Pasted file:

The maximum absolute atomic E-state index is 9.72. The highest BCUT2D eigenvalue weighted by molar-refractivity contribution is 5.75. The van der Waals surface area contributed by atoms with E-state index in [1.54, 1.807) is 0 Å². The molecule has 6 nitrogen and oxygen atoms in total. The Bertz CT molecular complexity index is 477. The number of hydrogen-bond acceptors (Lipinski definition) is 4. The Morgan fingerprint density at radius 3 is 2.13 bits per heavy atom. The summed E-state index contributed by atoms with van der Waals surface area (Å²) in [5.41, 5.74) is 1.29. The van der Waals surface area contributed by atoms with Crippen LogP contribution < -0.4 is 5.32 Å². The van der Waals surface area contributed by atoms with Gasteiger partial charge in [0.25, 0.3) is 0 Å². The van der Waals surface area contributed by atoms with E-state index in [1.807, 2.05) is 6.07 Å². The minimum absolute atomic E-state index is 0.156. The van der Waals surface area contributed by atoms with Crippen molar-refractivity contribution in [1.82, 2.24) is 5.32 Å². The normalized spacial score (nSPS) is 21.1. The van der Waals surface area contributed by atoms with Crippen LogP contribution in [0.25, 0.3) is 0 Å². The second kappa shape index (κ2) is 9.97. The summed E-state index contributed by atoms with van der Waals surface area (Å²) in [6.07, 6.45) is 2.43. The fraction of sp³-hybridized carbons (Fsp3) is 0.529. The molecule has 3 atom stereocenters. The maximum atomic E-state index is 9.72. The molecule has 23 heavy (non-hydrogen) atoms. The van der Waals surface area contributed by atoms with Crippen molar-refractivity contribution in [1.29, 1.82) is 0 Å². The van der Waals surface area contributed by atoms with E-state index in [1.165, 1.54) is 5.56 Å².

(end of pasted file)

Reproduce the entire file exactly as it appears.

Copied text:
The maximum absolute atomic E-state index is 9.72. The highest BCUT2D eigenvalue weighted by molar-refractivity contribution is 5.75. The van der Waals surface area contributed by atoms with E-state index in [1.54, 1.807) is 0 Å². The molecule has 6 nitrogen and oxygen atoms in total. The Bertz CT molecular complexity index is 477. The number of hydrogen-bond acceptors (Lipinski definition) is 4. The Morgan fingerprint density at radius 3 is 2.13 bits per heavy atom. The summed E-state index contributed by atoms with van der Waals surface area (Å²) in [5.41, 5.74) is 1.29. The van der Waals surface area contributed by atoms with Crippen LogP contribution < -0.4 is 5.32 Å². The van der Waals surface area contributed by atoms with Gasteiger partial charge in [0.25, 0.3) is 0 Å². The van der Waals surface area contributed by atoms with E-state index in [1.807, 2.05) is 6.07 Å². The minimum absolute atomic E-state index is 0.156. The van der Waals surface area contributed by atoms with Crippen molar-refractivity contribution in [1.82, 2.24) is 5.32 Å². The normalized spacial score (nSPS) is 21.1. The van der Waals surface area contributed by atoms with Crippen LogP contribution in [0.25, 0.3) is 0 Å². The second kappa shape index (κ2) is 9.97. The summed E-state index contributed by atoms with van der Waals surface area (Å²) in [6.07, 6.45) is 2.43. The fraction of sp³-hybridized carbons (Fsp3) is 0.529. The molecule has 3 atom stereocenters. The maximum atomic E-state index is 9.72. The molecule has 23 heavy (non-hydrogen) atoms. The van der Waals surface area contributed by atoms with Crippen molar-refractivity contribution in [1.29, 1.82) is 0 Å². The van der Waals surface area contributed by atoms with E-state index in [1.165, 1.54) is 5.56 Å².